The lower court's Judgment Order 8 sets forth various findings including the fact that Appellant, as demonstrated by the videotapes, was a “very active individual performing a variety of physical tasks that also require mental alertness.”   In this order, the trial court expressly found that Appellant was perpetrating a fraud on the court, the parties, their counsel, and his own counsel.   On October 11, 1994, Appellant's newly-retained post-trial counsel filed a motion to set aside the court's judgment order.   The circuit court held a hearing on Appellant's post-trial motion on November 17, 1994, and granted a continuance to permit the newly-retained counsel an opportunity to familiarize himself with the case.   The lower court also heard evidence on various motions for attorneys' fees.   The trial court considered Appellant's post-trial motion to set aside judgment on December 21, 1994, and again granted a continuance.   At this same proceeding, the circuit court heard argument from both sides regarding the authenticity of the videotapes.   On May 15, 1995, the trial court heard argument on Appellant's motion for a new trial and denied the same in an order dated July 21, 1995.   In that same order, the lower court awarded attorneys' fees to both Suzuki and Appellant's trial counsel.9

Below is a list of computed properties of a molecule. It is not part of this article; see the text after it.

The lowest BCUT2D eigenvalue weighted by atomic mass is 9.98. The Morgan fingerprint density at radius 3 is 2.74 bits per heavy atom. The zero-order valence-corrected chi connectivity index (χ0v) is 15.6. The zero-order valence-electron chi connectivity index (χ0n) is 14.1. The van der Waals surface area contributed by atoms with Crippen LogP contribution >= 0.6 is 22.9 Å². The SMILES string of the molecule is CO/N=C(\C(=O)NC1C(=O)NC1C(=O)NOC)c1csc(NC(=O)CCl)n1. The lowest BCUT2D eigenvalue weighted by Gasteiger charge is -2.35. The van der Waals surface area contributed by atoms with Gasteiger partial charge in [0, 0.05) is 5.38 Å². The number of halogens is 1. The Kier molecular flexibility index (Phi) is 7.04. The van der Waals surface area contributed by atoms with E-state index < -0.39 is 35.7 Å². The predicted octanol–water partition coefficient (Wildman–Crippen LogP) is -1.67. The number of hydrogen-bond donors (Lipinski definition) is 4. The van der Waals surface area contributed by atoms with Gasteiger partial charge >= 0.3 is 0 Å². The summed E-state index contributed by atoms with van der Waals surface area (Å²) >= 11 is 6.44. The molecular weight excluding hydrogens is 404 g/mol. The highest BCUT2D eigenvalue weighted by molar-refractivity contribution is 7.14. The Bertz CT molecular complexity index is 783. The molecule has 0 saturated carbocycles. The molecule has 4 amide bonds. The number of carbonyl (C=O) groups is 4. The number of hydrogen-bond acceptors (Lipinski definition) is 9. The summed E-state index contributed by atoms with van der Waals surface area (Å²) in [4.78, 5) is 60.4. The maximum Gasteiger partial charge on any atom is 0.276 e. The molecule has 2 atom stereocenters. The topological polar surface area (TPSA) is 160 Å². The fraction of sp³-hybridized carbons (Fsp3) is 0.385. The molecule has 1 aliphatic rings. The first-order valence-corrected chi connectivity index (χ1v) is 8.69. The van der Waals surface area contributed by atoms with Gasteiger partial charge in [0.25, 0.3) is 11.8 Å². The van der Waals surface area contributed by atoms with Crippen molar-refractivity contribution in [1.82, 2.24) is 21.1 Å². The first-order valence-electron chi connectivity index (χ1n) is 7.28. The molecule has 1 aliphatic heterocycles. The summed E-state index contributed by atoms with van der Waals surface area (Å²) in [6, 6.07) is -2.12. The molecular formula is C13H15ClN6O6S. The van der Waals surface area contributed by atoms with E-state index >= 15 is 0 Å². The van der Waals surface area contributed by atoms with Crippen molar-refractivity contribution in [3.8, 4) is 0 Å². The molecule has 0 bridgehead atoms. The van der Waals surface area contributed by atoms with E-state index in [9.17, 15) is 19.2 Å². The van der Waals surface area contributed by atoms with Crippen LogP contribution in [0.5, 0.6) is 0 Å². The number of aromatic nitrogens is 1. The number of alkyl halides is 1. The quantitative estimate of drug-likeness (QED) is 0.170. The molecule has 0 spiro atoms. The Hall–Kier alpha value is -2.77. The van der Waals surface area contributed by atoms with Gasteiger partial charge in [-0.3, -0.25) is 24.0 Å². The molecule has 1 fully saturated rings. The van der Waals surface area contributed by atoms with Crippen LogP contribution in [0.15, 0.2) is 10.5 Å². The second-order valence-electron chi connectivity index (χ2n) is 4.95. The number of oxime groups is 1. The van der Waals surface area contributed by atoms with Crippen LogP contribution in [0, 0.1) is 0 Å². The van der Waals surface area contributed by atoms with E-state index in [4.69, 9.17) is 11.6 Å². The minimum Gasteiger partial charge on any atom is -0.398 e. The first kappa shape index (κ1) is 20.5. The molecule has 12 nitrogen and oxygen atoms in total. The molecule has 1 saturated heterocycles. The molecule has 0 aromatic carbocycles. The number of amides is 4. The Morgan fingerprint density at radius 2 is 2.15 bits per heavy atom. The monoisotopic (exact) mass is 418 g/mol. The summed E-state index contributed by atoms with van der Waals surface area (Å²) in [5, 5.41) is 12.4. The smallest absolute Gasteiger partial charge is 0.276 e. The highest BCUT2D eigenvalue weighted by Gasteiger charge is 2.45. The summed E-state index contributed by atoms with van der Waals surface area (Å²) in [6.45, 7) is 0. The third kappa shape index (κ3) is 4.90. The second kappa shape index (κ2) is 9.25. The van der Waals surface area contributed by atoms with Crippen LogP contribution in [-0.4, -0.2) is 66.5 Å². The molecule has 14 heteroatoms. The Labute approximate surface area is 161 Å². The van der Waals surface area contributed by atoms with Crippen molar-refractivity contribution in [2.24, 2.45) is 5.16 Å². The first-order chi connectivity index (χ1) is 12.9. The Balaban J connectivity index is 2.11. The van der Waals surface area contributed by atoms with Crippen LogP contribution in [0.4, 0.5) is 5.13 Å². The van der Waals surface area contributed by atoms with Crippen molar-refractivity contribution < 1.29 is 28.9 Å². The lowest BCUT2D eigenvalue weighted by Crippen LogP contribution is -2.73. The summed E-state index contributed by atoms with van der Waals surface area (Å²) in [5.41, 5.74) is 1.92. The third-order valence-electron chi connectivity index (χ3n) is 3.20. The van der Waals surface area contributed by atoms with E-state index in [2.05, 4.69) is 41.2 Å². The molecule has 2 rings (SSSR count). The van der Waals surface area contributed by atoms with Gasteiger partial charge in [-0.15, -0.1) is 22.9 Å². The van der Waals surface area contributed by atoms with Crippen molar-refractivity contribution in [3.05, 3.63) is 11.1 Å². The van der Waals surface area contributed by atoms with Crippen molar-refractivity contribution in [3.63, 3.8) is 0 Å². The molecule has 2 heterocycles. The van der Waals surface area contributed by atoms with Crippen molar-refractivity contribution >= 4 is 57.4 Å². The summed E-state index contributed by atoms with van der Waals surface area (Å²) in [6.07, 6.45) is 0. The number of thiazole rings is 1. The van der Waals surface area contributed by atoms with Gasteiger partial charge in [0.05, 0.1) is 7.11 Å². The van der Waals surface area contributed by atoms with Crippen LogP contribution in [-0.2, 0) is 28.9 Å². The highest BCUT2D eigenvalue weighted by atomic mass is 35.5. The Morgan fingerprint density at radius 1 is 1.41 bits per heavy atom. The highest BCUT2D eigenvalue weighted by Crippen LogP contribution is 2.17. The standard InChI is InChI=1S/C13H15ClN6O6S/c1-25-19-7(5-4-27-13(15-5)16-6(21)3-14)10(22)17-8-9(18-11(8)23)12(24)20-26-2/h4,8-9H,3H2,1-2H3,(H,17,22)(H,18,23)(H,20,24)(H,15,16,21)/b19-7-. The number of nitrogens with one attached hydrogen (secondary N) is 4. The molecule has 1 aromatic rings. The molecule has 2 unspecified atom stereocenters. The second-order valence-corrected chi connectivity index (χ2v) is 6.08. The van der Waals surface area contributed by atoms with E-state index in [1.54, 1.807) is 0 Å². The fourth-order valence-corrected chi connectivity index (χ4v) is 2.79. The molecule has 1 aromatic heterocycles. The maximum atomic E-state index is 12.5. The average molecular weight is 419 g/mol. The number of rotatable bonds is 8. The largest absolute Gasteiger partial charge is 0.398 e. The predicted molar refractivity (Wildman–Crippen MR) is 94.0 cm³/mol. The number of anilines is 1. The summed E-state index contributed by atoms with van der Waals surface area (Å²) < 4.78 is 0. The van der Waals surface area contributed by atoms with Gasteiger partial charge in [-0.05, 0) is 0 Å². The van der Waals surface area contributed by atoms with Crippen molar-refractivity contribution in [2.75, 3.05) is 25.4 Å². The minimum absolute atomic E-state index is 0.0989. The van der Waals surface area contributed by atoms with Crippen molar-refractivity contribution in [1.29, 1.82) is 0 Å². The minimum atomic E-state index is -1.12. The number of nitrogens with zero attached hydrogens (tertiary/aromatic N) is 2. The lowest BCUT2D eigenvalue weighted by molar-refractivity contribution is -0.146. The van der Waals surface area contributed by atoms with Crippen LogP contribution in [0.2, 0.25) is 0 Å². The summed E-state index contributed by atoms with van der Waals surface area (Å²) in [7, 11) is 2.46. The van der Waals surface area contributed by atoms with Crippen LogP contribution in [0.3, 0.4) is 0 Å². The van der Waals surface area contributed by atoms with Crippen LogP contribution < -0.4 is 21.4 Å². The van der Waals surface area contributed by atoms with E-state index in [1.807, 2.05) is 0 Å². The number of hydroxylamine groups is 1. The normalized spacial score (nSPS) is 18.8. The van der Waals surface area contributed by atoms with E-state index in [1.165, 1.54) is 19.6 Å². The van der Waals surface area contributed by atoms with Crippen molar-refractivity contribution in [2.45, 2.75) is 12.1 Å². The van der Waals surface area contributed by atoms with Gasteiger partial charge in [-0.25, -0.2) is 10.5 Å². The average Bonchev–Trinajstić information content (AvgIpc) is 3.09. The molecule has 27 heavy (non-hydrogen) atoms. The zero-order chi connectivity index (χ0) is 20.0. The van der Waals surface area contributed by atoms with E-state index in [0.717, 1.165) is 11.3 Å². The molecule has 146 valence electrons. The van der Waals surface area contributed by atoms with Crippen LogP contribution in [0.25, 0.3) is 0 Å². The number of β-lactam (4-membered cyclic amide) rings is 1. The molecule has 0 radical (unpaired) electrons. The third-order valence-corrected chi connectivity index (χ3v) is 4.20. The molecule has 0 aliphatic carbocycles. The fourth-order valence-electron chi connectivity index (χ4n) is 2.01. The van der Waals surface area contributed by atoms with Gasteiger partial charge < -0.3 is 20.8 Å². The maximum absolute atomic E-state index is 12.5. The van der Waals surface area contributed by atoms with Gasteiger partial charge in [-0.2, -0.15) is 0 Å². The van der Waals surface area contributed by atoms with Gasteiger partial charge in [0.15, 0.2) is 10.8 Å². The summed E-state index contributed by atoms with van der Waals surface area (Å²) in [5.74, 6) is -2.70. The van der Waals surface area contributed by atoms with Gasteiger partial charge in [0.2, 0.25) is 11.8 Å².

On August 2, 1995, Appellant filed additional post-trial motions seeking a stay, to set aside judgment, and new trial.   He then filed a petition for review with this Court on November 25, 1995.   Shortly after granting review solely on the award of attorneys' fees on October 19, 1996, this Court vacated its grant of review on the grounds that Appellant's post-trial motions had not yet been ruled upon by the lower court.   By order entered February 2, 1997, the circuit court ruled that Appellant's post-trial motions had not been timely filed and were in fact “phantom” in nature because they presented no new issues.   Appellant filed a second petition for appeal with this Court on June 18, 1997, which this Court granted for the sole purpose of reviewing the award of attorneys' fees.